A brief history of the Polish Displaced Persons camps in Britain and the programme of the ceremony written for the unveiling of the commemorative plaque at the site of the Fairford Polish Hostel, May 30th 2009.
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MAY 13th 2009
Ten members visited the collection following on from Emma Stewart’s talk in February. What a treasure trove the building turned to be! Hours could have been spent browsing and reminiscing about the wonderful collection of objects stored there: the bell from Weaver’s Hall, the butter churn, the domestic items and then on to the costume collection, the lovely evening dresses and uniforms. Upstairs were the smaller objects; everyone recognised objects from their childhood which brought back many happy memories. For those with an archaeological interest, shelves of masonry and stonework artefacts collected from the area were on display.
The Corinium Museum receives all the items from local archaeological investigations and there were boxes and boxes of bones, both animal and human. Much of the stonework was from old Cirencester Abbey, which was situated behind the present church, including medieval masonry with the remains of the paintwork with which it would have been decorated – what a wonderful sight Cirencester Abbey would have been! – and of course lots and lots of Roman items.
The Resource Centre at Northleach is open for group visits, contact the Corinium Museum for details 01285 655611 or email email@example.com.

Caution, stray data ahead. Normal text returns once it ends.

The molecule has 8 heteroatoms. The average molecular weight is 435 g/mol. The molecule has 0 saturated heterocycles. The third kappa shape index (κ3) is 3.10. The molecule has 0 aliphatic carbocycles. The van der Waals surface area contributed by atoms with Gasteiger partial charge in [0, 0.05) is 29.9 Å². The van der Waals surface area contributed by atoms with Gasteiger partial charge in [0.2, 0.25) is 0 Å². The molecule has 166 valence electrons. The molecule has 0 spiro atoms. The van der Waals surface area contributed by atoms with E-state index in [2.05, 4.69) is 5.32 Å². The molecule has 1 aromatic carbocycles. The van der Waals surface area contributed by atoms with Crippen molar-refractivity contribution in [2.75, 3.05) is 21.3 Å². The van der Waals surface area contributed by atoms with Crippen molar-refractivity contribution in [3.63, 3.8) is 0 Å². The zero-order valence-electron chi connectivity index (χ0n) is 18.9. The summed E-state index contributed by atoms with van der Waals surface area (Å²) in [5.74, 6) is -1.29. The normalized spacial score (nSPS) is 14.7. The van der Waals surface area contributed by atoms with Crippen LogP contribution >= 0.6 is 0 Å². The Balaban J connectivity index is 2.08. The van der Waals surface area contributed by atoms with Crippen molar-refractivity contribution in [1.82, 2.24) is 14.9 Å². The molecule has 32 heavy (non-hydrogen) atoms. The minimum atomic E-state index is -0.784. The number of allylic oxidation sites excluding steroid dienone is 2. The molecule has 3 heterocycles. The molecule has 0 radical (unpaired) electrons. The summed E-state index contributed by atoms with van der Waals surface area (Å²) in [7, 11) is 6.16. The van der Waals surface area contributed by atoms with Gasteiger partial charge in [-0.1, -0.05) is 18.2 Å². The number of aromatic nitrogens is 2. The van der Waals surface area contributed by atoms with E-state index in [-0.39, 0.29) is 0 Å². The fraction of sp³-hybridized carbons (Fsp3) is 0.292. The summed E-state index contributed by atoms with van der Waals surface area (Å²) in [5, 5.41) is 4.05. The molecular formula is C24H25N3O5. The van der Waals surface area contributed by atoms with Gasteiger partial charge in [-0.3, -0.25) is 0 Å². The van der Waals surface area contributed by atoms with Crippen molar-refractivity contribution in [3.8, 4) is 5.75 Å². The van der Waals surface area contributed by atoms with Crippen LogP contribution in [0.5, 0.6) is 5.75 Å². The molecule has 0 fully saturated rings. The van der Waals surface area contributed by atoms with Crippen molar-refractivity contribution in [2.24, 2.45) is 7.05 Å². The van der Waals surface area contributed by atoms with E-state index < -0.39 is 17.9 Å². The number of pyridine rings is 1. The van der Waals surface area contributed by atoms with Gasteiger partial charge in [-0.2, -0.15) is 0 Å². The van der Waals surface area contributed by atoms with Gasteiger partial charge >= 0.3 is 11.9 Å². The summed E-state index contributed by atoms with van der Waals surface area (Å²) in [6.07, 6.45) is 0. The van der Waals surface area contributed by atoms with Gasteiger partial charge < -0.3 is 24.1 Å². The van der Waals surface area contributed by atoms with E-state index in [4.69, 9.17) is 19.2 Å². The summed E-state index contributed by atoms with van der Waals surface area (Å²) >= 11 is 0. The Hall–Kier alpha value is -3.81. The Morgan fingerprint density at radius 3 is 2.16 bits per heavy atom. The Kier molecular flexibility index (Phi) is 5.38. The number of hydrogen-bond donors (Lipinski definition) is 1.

On a beautiful summer day about 250 Polish visitors, some from as far as Belgium and the USA plus Fairford residents attended the unveiling of the Polish Hostel commemorative plaque at the Pitham Path Gate on Leafield Road on Saturday 30th May. The plaque was funded by the Polish Ex-Combatants Association of Great Britain and was the brainchild of Mrs Alicja Swiatek Christofides, one of several people attending the ceremony who had been born in the Polish Hostel at Fairford. The Hostel opened in the grounds of Fairford Park in 1947 and about 1,200 Poles were resident there until it closed. For more detailed information on this subject see Zosia Biegus’s website at www.polishresettlmentcampsintheuk.co.uk. The plaque was placed at what used to be the main entrance to the Hostel thanks to the generous support of the Ernest Cook Trust, who now owns the land. Maurice Jones, the Town Crier, (right above) introduced speeches made by (from left to right) Joe Cusack, the Mayor of Fairford; Czeslaw Maryszczak, Chairman of the Polish Ex-Combatants Association of Great Britain and World Federation; Nicholas Ford, Secretary to the Trustees of the Ernest Cook Trust(middle standing); Father Philip Beisly, parish priest of St Thomas of Canterbury in Horcott; June Lewis Jones, President of the FHS; and our Chairman, Geoff Hawkes.
© 2013 Fairford History Society